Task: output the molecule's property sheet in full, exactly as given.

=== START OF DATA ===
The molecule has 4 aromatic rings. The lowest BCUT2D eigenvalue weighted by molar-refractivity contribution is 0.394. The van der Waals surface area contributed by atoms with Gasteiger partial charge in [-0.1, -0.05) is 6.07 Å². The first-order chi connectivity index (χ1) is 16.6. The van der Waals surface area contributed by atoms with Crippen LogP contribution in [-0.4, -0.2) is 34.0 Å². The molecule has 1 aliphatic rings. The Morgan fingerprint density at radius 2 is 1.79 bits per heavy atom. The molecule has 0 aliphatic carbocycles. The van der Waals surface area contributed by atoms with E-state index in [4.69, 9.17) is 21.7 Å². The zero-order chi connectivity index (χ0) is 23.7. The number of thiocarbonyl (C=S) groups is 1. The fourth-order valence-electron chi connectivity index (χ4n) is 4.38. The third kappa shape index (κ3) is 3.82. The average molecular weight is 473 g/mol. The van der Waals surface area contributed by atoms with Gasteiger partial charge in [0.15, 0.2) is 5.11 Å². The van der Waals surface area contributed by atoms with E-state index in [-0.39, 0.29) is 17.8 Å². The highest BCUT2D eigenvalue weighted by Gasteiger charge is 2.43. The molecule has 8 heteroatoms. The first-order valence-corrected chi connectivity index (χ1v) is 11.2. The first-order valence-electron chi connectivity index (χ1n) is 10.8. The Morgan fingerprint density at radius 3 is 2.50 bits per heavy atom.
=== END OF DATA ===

The molecule has 4 aromatic rings. The lowest BCUT2D eigenvalue weighted by molar-refractivity contribution is 0.394. The van der Waals surface area contributed by atoms with Gasteiger partial charge in [-0.1, -0.05) is 6.07 Å². The first-order chi connectivity index (χ1) is 16.6. The van der Waals surface area contributed by atoms with Crippen LogP contribution in [-0.4, -0.2) is 34.0 Å². The molecule has 1 aliphatic rings. The Morgan fingerprint density at radius 2 is 1.79 bits per heavy atom. The molecule has 0 aliphatic carbocycles. The van der Waals surface area contributed by atoms with E-state index in [4.69, 9.17) is 21.7 Å². The zero-order chi connectivity index (χ0) is 23.7. The number of thiocarbonyl (C=S) groups is 1. The fourth-order valence-electron chi connectivity index (χ4n) is 4.38. The third kappa shape index (κ3) is 3.82. The average molecular weight is 473 g/mol. The van der Waals surface area contributed by atoms with Gasteiger partial charge in [0.15, 0.2) is 5.11 Å². The van der Waals surface area contributed by atoms with E-state index in [-0.39, 0.29) is 17.8 Å². The highest BCUT2D eigenvalue weighted by Gasteiger charge is 2.43. The molecule has 8 heteroatoms. The first-order valence-corrected chi connectivity index (χ1v) is 11.2. The first-order valence-electron chi connectivity index (χ1n) is 10.8. The Morgan fingerprint density at radius 3 is 2.50 bits per heavy atom.